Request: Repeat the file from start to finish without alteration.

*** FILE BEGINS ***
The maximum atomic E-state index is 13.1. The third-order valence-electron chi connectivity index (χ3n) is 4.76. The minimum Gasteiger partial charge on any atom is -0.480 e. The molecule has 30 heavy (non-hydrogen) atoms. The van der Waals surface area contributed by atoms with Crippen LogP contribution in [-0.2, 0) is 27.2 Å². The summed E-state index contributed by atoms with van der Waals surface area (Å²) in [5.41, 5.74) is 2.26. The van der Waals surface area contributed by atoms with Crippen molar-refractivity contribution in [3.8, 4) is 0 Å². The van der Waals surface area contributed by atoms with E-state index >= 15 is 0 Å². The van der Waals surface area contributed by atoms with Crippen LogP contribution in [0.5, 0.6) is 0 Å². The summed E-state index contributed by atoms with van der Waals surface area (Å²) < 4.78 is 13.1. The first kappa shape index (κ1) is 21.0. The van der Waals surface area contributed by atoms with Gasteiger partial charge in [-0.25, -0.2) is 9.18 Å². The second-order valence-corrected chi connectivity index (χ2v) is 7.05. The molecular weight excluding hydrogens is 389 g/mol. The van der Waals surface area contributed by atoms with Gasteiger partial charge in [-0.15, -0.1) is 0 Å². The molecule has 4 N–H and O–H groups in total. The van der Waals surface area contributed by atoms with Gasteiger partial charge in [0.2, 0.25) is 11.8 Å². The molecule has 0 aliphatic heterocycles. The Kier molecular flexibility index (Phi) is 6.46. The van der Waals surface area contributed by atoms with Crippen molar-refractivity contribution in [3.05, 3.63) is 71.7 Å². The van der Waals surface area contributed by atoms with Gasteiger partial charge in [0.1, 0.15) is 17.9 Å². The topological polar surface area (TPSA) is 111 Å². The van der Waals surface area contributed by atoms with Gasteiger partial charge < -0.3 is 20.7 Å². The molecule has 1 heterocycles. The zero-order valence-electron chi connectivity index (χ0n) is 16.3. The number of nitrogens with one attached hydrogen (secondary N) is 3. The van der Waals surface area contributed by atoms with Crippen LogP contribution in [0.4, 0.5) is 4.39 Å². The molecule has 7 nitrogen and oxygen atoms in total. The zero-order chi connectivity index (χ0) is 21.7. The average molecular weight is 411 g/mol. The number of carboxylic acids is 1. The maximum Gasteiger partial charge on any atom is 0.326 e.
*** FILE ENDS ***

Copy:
The maximum atomic E-state index is 13.1. The third-order valence-electron chi connectivity index (χ3n) is 4.76. The minimum Gasteiger partial charge on any atom is -0.480 e. The molecule has 30 heavy (non-hydrogen) atoms. The van der Waals surface area contributed by atoms with Crippen LogP contribution in [-0.2, 0) is 27.2 Å². The summed E-state index contributed by atoms with van der Waals surface area (Å²) in [5.41, 5.74) is 2.26. The van der Waals surface area contributed by atoms with Crippen molar-refractivity contribution in [3.8, 4) is 0 Å². The van der Waals surface area contributed by atoms with E-state index >= 15 is 0 Å². The van der Waals surface area contributed by atoms with Crippen LogP contribution in [0.5, 0.6) is 0 Å². The summed E-state index contributed by atoms with van der Waals surface area (Å²) < 4.78 is 13.1. The first kappa shape index (κ1) is 21.0. The van der Waals surface area contributed by atoms with Gasteiger partial charge in [-0.25, -0.2) is 9.18 Å². The second-order valence-corrected chi connectivity index (χ2v) is 7.05. The molecular weight excluding hydrogens is 389 g/mol. The van der Waals surface area contributed by atoms with Gasteiger partial charge in [-0.15, -0.1) is 0 Å². The molecule has 4 N–H and O–H groups in total. The van der Waals surface area contributed by atoms with Gasteiger partial charge in [0.2, 0.25) is 11.8 Å². The molecule has 0 aliphatic heterocycles. The Kier molecular flexibility index (Phi) is 6.46. The van der Waals surface area contributed by atoms with Crippen molar-refractivity contribution in [3.05, 3.63) is 71.7 Å². The van der Waals surface area contributed by atoms with Gasteiger partial charge in [0.1, 0.15) is 17.9 Å². The topological polar surface area (TPSA) is 111 Å². The van der Waals surface area contributed by atoms with Gasteiger partial charge < -0.3 is 20.7 Å². The molecule has 1 heterocycles. The zero-order valence-electron chi connectivity index (χ0n) is 16.3. The number of nitrogens with one attached hydrogen (secondary N) is 3. The van der Waals surface area contributed by atoms with Crippen LogP contribution in [0.4, 0.5) is 4.39 Å². The molecule has 7 nitrogen and oxygen atoms in total. The zero-order chi connectivity index (χ0) is 21.7. The average molecular weight is 411 g/mol. The number of carboxylic acids is 1. The maximum Gasteiger partial charge on any atom is 0.326 e.